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Mobile ip a complete solution for emerging communications
13 Lectures 1 hours
42 Lectures 1 hours
13 Lectures 1 hours
The world is now embracing connectivity and communication like never before through the application of various mobility based devices. Mobile computing devices such as mobile phones, palmtops etc. have become a part of our daily routine as they are convenient and effective to use.
Mobile IP (Internet Protocol) serves the needs of the burgeoning population of mobile computer users who wish to connect to the Internet and maintain communications as they move from place to place.
Mobile IP (or MIP) is an Internet Engineering Task Force (IETF) standard communications protocol that is designed to allow mobile device users to move from one network to another while maintaining a permanent IP address.
It enables the transfer of information to and from mobile computers, such as laptops and wireless communications. The mobile computer can change its location to a foreign network and still access and communicate with and through the mobile computer’s home network.
Mobile IP for better Mobility
Mobile IP – A technology which supports mobile data and applications that are dealing with wireless connectivity. A user may now disconnect his computer in the office and reconnect from another site within the same office or elsewhere.
Mobile IP or IP-Mobility Management (IP-MM) is an open standard communication protocol defined by Internet Engineering Task Force (IETF) that allows mobile device users to move from one network to another without changing their IP address as a change in the IP address will interrupt ongoing TCP/IP communications. Mobile IP is an enhancement of the Internet Protocol (IP) which allows a node to change its point of attachment to the Internet without needing to change its IP address.
Mobile IP is independent of the physical layer technology as the mobility functions are performed at the network layer – any media that can support IP can support Mobile IP.
Components of a Mobile IP Network
Mobile IP has three major components as mentioned below –
Mobile Node − A device such as a cell phone, personal digital assistant, or laptop whose software enables network roaming capabilities.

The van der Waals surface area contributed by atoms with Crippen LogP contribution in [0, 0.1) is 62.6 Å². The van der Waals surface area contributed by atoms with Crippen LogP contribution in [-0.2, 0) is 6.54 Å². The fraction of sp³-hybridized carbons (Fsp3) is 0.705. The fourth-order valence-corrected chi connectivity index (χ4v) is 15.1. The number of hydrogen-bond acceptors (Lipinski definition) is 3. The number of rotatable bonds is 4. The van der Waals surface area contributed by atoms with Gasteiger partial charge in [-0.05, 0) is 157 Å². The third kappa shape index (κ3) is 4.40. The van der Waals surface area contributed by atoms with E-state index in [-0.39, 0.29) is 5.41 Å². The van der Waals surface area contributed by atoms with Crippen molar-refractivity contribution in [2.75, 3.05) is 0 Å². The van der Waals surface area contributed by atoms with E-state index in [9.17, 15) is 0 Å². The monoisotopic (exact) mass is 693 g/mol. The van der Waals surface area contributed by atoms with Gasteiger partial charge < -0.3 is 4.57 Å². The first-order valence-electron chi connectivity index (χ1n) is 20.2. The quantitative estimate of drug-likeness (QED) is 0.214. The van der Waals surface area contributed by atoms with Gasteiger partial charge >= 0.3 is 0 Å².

The Home Agent − A router on the home network serving as the anchor point for communication with the mobile node; its tunnel packets from a device on the Internet, called a correspondent node, to the roaming mobile node.
The Foreign Agent − A router that may function as the point of attachment for the mobile node when it roams to a foreign network delivers packets from the home agent to the mobile node.
The Mobile IP process has three main phases –
Phase I − Agent Discovery
This is the phase where mobile node discovers its foreign and home agents. A mobile node first determines its connected location by using ICMP router discovery messages. If it’s connected location is with the local network, then the normal IP routing is used for the communication. When a mobile node determines that it has moved to a foreign network it obtains a care-of address from the foreign agent reflecting its current location.
Two types of “care-of” addresses exist –
The care-of addresses acquired from a Foreign Agent: An IP address of a Foreign Agent that has an interface on the foreign network being visited by a Mobile node.
The collocated care-of address: This represents the current position of the Mobile Node on the foreign network and can be used by only one Mobile Node at a time.
Phase II − Registration
This the phase, where a mobile node registers its current location with the foreign agent and the home agent. If the connected location is identified as foreign location, then the mobile node looks for a foreign agent and registers itself with the foreign location and the foreign agent, in turn, notifies the home agent and creates a tunnel between itself and the home agent. During this phase, the Mobile node sends a registration request message to the foreign agent which forwards the message to the home agent. The home agent sends back a reply after updating its registration table with the home address and “care-of” address mapping. The flow of these messages is described in the figure below.
Thus, a successful Mobile IP registration sets up the routing mechanism for transporting packets to and from the mobile node as it roams.
Phase III − Tunneling
This is the phase where a reciprocal tunnel is set up by the home agent to the care-of address to route packets to the mobile node as it roams. The method by which mobile IP receives information from a network is called tunneling.
It has two primary functions −
Encapsulation of the data packet to reach the tunnel endpoint.
Decapsulation, when the packet is delivered at that endpoint.
After the registration phase, the home agent now encapsulates all the packets intended for the mobile node and forwards those packets through the tunnel to the foreign agent. The foreign agent de-encapsulates the packet and forwards them to the mobile node. The return path from the mobile node is as per the standard IP routing principle where the foreign agent acts as a gateway for the mobile node.
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